Kim Chambers Inducted In International Marathon Swimming Hall Of Fame
“If it scares you, that is exactly why you should do it.
I’m talking about stepping out of your comfort zone and doing something, experiencing something, feeling something that you never thought possible.
It’s about challenging yourself not just physically but emotionally and spiritually. Something that reaches to the core of your soul, of who you are.
When you’re willing to push the boundaries of what’s possible, you’ll find your best self right on the other side.”
This Saturday morning as she was surrounded by great swimmers from the United Nations Patron of the Oceans Lewis Pugh to fellow Oceans Seven swimmer Antonio Argüelles of Mexico, she was informed by Ned Denison, Chairman of the International Marathon Swimming Hall of Fame, that she has been inducted as an Honor Swimmer in the International Marathon Swimming Hall of Fame Class of 2019.
Her road to be honored as an open water swimmer is unusual to say the least. Her road to become a member of the Dolphin Club of San Francisco, the South End Rowing Club, North Bay Aquatics, and the Night Train Swimmers was totally unexpected.
And her road to become an Honor Swimmer in the International Marathon Swimming Hall of Fame was simply not in the cards – until her leg was nearly amputated after an accident – one of several hospitalizations and near-death experiences she has faced in her adventurous life.
The 41-year-old Honoree explains her mindset, “Adventure allows me to realize previously unimaginable dreams. With each all-consuming journey towards that edge – a tantalizing boundary where my mind and body are truly challenged – my sense of self not only blossoms, it thrives.
Of course it is scary, but for me that is precisely the draw, because if it does not challenge you, it does not change you.
I still want to see how far I can go. I want to see if I can push that edge just a little bit further.”
A former ballerina going up on a sheep farm in New Zealand, she was recruited by the University of California Berkeley as a rower. After graduating, she stayed in the San Francisco Bay area and works for Adobe, one of Silicon Valley’s most recognizable brands.
She got into swimming upon her rehabilitation from a near-amputation in her leg and soon became a member of the Dolphin Club of San Francisco, the South End Rowing Club, North Bay Aquatics, and the Night Train Swimmers.
Surrounded and egged on by her fellow swimmers, she started off in 2009 by swimming from Alcatraz Island to Aquatic Park in San Francisco Bay as part of her rehabilitation from Acute Compartment Syndrome. Eventually, she found herself completing the following swims and becoming the sixth person in history to complete the Oceans Seven:
* Lake Tahoe in California in 2012 in 15 hours 30 minutes
* Cook Strait between the North and South Islands of New Zealand in 2012 in 8 hours 26 minutes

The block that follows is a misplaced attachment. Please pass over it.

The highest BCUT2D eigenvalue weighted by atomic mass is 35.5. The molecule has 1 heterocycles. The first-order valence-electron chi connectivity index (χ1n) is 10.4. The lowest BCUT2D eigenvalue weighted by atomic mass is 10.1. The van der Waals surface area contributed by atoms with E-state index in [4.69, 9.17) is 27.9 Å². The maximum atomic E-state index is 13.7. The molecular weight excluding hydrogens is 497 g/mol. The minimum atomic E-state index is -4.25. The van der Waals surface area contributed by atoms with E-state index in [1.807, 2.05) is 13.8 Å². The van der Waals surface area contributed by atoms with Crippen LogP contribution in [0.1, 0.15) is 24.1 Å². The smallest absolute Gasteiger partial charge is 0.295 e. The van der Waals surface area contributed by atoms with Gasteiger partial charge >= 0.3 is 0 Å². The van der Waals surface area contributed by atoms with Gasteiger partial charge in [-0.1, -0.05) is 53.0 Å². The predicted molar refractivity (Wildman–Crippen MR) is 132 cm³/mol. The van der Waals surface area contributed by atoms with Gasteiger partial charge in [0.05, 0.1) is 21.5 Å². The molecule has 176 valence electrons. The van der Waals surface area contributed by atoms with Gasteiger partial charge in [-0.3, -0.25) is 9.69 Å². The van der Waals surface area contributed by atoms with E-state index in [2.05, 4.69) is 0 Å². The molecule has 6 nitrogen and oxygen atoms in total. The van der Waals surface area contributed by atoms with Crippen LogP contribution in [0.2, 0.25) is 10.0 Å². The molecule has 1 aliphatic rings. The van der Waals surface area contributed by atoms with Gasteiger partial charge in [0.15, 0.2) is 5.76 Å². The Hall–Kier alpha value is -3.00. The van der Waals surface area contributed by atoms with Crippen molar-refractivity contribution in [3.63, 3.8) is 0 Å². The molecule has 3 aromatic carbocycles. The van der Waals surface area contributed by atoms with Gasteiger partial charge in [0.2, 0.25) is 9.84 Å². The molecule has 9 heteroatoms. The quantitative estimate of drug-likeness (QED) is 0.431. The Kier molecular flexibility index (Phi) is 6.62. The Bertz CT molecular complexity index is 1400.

* Molokai Channel between Oahu and Molokai in Hawaii in 2012 in 19 hours 27 minutes
* Strait of Gibraltar between Spain and Morocco in 2013 in 4 hours 39 minutes
* Catalina Channel from Santa Catalina Island to the California mainland in 2013 in 11 hours 26 minutes
* English Channel from England to France in 2013 in 12 hours 12 minutes
* Tsugaru Channel from Honshu to Hokkaido in Japan in 2014 in 9 hours 38 minutes
* North Channel from Northern Ireland to Scotland in 2014 in 13 hours 6 minutes [she was subsequently hospitalized for 7 days due to jellyfish stings]
* Farallons Island to Golden Gate Bridge in 2015 in 17 hours 12 minutes [first woman]
* Participated in myriad marathon swim relays with the Night Train Swimmers including a Farallon Islands relay in 2011, an English Channel relay, a Manhattan Island relay around, a 292 km San Francisco-to-Santa Barbara relay down the California coast that raised over US$1.2 million for Semper Fi Fund, and a Lake Powell record relay
* Participated in a number of cross-border tandem swims including a 16 km tandem swim across the Dead Sea between Jordan and Israel in 2016, and 7.9 km Pan-American Colibrí Swim (Nado Panamericano Colibrí) between Imperial Beach, California, USA and Tijuana, Mexico in 2017
Her accomplishments are numerous including being featured in a popular documentary film called KIM SWIMS produced by Kate Webber and raising funds for the Warrior Canine Connection, Team Theo and The Free Morgan Foundation.
She was nominated for the Halberg Awards’ High Performance Sport New Zealand Sportswoman of the Year in 2015 and the WOWSA Awards (2013 and 2014 World Open Water Swimming Woman of the Year and 2015 World Open Water Swimming Performance of the Year nominee) and was named one of the 15 World’s 50 Most Adventurous Open Water Women.
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